Dave: It’s a no-brainer. You’re 16 years old, somebody comes up with a treasure map for weed? We’re going! [laughs]
Steve: Yeah. Like I said, we were into sports, and a couple of guys had sports practice. We got out of school around 3:00, 3:15. It was a flexible schedule. Sports practice lasts about an hour. Waldo Jeff was the team manager, Larry was doing junior varsity. So it took about an hour for them to finish their football practice, and then we decided to meet at the statue of Louis Pasteur at 4:20.
Dave: We met there at the statue, we got high, and then we hopped in Steve’s ’66 Chevy Impala with a killer Craig 8-Track stereo. The car was just clouded with smoke, and we drove out to Point Reyes on our mission to find this patch. We searched for weeks, but we never found the patch. But in the ensuing days, we’d see each other in the hallways and we’d go, “4:20 Louis?” to signify, yes, we’ll meet today again to go search.
After so many weeks and we went out there, we didn’t find it, so we dropped the “Louis” portion and just called it “420,” and we realized we could use that as a secret joke code to talk about weed in front of our parents, cops, teachers, friends, and nobody knew what we were talking about.
Steve: And another thing: we had to have a secret code around Waldo Jeff’s dad, because Waldo Jeff’s father was one of the highest-level narcotics agents in the state of California. [laughs]. He was a narc. We definitely needed a secret code around him.
How does 420 spread beyond your friend group to the world?
Dave: First of all, when we got out of school we were using that term, and then we passed it on to our younger brothers and their friends, and they started using it. Then it was 1975 when the Grateful Dead took a hiatus from touring for about nine months. My brother Patrick was good friends with Phil Lesh, the bassist in the Grateful Dead for 50 years. At the time in ’75, Phil said, “Hey, I’m starting a couple of bands while the Dead are taking time off. Would you like to be the manager?” Pat said, “Sure.”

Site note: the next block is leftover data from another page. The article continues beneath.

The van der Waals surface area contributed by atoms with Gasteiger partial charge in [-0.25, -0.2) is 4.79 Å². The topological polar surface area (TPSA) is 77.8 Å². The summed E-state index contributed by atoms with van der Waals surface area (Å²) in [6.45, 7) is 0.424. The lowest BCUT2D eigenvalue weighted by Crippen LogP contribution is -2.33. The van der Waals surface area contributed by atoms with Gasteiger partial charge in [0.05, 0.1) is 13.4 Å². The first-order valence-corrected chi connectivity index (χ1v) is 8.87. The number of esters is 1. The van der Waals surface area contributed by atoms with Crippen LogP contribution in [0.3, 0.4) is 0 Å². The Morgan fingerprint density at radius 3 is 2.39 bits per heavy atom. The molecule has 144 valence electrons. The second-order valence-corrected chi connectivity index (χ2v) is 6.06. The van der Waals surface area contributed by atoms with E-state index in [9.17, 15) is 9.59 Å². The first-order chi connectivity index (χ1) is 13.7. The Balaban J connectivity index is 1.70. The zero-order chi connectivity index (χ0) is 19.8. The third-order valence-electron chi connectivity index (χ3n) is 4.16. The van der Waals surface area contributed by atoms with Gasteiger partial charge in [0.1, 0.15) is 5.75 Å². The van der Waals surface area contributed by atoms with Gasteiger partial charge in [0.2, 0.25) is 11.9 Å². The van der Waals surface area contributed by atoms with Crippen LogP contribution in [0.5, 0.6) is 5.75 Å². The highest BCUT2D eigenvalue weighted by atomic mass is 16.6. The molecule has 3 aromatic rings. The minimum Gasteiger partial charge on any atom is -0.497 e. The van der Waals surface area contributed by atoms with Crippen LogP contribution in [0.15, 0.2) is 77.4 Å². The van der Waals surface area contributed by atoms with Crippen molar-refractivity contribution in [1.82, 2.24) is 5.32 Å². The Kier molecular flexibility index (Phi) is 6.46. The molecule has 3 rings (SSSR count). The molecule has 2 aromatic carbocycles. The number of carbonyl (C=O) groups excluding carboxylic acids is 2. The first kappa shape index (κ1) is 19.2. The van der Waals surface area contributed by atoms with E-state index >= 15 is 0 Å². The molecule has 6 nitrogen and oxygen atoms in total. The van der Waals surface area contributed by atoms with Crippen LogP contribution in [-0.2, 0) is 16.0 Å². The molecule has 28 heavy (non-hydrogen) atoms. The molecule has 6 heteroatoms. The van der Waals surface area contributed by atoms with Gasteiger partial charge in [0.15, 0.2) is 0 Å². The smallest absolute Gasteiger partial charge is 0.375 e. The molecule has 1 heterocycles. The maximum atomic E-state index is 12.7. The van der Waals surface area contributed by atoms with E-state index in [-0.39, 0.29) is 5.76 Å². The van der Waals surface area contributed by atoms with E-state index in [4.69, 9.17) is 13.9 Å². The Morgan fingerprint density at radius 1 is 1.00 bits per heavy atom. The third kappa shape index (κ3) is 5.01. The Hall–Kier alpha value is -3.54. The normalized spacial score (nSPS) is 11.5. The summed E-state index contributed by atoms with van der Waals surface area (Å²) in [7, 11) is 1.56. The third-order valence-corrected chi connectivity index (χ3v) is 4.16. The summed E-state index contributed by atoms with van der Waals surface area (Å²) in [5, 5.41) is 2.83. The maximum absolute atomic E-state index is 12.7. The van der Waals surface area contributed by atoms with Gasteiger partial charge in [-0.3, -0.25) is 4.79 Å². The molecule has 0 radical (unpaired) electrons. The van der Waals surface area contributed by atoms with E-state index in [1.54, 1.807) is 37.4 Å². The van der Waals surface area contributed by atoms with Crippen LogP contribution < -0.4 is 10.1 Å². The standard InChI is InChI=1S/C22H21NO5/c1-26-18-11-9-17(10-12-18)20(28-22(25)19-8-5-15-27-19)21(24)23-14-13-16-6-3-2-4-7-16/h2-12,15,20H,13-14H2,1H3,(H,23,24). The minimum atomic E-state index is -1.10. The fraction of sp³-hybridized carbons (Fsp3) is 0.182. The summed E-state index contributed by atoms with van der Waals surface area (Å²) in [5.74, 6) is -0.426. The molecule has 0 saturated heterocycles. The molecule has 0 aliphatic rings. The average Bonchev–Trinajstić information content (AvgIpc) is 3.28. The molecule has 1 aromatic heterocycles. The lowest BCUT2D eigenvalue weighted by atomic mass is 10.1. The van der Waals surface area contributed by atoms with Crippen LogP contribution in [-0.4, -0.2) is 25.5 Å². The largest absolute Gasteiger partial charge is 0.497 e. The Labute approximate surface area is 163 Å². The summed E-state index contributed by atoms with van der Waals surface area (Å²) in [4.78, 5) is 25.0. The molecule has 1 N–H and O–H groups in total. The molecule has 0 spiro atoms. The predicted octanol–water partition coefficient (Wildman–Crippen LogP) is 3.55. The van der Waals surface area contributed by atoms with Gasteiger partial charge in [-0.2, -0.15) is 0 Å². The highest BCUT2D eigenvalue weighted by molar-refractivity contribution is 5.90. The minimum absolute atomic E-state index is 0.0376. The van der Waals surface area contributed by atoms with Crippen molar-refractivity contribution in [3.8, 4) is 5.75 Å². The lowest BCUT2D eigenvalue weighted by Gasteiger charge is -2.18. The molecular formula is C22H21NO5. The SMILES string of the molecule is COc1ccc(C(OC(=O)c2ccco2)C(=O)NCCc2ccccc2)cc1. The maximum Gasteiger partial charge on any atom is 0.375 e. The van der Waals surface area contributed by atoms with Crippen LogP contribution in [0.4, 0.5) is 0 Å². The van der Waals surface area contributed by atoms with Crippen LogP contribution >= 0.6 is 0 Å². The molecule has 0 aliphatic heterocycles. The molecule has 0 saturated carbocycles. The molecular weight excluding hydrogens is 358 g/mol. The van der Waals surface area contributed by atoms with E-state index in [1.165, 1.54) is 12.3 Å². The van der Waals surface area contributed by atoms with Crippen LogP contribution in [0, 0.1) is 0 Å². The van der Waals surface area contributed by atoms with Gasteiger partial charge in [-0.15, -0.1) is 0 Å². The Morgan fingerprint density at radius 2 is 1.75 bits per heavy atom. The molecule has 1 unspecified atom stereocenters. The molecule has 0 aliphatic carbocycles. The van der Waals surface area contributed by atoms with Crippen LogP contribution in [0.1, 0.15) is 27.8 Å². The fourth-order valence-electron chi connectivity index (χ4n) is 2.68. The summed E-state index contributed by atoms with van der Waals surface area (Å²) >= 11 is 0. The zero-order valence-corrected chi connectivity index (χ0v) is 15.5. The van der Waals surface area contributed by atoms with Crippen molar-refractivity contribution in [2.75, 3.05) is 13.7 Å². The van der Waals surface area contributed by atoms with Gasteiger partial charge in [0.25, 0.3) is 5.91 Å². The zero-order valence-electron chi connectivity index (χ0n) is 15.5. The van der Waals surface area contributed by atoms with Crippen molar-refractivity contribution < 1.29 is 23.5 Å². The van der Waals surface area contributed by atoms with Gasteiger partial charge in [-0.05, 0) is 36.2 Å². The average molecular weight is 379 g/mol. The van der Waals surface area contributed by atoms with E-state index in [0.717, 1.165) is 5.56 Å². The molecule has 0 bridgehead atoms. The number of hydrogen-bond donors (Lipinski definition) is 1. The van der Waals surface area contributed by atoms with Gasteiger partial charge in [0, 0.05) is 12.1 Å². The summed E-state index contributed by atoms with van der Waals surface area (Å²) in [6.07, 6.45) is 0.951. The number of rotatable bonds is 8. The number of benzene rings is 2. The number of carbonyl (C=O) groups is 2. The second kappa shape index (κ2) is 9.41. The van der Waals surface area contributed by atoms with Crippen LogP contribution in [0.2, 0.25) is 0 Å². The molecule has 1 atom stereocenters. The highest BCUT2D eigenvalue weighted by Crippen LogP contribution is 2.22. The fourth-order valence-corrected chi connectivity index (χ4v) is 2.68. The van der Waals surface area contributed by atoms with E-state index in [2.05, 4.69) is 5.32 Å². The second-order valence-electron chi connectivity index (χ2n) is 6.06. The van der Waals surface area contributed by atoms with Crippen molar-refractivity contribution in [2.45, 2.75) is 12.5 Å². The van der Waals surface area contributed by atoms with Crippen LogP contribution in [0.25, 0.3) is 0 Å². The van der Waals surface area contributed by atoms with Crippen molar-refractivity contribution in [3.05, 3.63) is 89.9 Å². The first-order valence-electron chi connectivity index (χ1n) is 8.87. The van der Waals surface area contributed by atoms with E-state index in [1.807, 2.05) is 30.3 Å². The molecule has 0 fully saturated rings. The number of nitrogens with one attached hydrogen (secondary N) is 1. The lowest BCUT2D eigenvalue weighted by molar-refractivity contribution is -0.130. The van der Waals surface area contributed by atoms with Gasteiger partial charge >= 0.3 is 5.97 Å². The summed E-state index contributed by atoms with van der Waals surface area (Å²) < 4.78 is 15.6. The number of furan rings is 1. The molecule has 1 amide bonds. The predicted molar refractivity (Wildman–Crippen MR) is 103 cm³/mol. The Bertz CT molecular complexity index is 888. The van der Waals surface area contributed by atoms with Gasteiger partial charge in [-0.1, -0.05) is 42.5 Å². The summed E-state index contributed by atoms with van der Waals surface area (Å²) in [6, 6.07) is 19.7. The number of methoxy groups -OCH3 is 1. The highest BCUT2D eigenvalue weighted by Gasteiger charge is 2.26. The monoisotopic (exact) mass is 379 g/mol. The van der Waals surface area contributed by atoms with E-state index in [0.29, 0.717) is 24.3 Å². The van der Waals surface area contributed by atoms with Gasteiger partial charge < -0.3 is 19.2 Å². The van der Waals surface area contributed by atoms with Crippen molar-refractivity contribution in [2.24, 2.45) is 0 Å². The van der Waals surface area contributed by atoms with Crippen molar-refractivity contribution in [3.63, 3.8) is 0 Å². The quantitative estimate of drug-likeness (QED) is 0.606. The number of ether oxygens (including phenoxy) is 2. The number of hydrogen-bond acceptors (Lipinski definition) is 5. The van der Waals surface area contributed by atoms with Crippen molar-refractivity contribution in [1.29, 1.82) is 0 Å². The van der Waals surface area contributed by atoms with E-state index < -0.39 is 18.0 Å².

So Pat hired me to be a roadie, and we did these gigs in 1975 where we traveled around California. I was smoking weed with guys like Phil Lesh and David Crosby and Terry Haggerty, and Pat and I were using that term “420” amongst them. They thought it was kind of funny. It eventually spread throughout the Dead groupies and roadies and things like that and spread further on out
Steve: Waldo Mark’s father was a real estate broker. He handled real estate needs for the Dead, primarily. They needed office space because they had a big organization, ever-expanding. They needed rehearsal space. They needed places to store their equipment. Everybody in the Dead organization, a number of the band members too, were making money. They bought homes in the Marin County Hills.
He would find them their homes, and then, of course, when they would go out on tour, like, “Hey Mark, you guys want to babysit their homes, take care of their pets?” So we were around them quite a bit because of that. He’d find them a new rehearsal space and we’d just go down there. Or we’d go with his dad backstage, guest list, to shows. So we were backstage using the term “420” around the Dead community. That’s another way it spread also.
Dave: We used to go hang out in the Grateful Dead’s rehearsal space in San Rafael, California, on a street called Front Street. It was a warehouse. We’d sit out there and get high, and they had a basketball hoop. We’d shoot hoops and get high and listen to the Dead practice inside. That street, Front Street, is actually the picture on there – Shakedown Street is the name of the album, but that drawing on Shakedown Street is Front Street, where we used to hang out in front of the warehouse.